BOOK REVIEW: Olive Kitteridge by Elizabeth Strout

 

*SPOILERS AHEAD.*

I’m currently reading my way through a list of books my parent’s recommended and after ‘All The Light We Cannot See’ and ‘Perfect’, this one didn’t grip me very much at first. I couldn’t understand why the main chapter didn’t start with the central character; Olive. Instead, it was randomly about her husband. Everyone on good reads didn’t understand why there was no pay off; sometimes life has no payoff. It’s just a tale of life as it really happens and also, there is no payoff because it’s all about the form. It’s all about the way it’s told through the eyes of others because that is often our own stories are told, whether we know it or not. The form of this book though I discovered is the key to it’s Pulitzer prize success.  It tells the short story of Olive Kitteridge through the eyes of other people as they live their lives in the tiny coastal town in Maine. They are ordinary people, living small town lives and I thought it was truly amazing how well developed every single character was and Olive features in their lives in some way.

olive-kitteridge-by-elizabeth-strout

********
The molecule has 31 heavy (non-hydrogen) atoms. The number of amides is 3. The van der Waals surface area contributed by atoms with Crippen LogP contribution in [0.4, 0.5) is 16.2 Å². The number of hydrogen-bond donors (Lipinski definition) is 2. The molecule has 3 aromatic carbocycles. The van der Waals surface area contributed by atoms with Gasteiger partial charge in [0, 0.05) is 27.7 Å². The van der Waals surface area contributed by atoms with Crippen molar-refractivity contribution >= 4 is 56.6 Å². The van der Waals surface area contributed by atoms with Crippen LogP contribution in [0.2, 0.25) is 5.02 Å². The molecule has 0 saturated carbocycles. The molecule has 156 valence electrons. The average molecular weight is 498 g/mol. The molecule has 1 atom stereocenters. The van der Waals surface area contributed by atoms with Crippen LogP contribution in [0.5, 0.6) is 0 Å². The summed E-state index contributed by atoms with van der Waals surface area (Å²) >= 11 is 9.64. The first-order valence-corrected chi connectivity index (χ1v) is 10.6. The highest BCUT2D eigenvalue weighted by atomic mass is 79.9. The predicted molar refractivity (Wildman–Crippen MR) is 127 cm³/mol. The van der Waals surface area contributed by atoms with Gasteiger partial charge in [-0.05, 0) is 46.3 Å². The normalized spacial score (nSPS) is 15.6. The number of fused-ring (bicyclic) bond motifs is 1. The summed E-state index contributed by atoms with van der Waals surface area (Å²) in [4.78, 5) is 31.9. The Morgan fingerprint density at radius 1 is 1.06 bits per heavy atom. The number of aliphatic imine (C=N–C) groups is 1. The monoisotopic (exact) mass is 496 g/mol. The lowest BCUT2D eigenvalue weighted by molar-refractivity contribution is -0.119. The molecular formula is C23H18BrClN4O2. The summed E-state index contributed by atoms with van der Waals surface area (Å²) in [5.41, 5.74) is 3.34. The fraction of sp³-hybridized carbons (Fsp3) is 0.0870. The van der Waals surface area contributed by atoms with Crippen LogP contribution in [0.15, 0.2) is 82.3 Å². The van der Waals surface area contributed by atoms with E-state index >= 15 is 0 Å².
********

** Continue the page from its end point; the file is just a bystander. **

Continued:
What I also liked was that Olive was not your typical main character; she wasn’t young or beautiful or thin or in love with someone attractive. She was so real, so human and had so much depth and richness to her character. I really empathised with her even though she wasn’t arguably a good mother to her son or a particularly caring wife.  It broke my heart when Henry died because it really got me thinking about the truth about old age. I’ve read a lot of books recently with people in their 50s/60s but this one struck the hardest.  It also reminded of what it can mean to be alive and that we usually live for love because all of the characters in this book loose someone they love and that it is something that comes in many forms, no matter what age or where we live. So if you’re thinking of reading it; read it for the exploration into a human soul and also into love in all its forms. Read it for the description of small town living and a reminder that one life is all we have.

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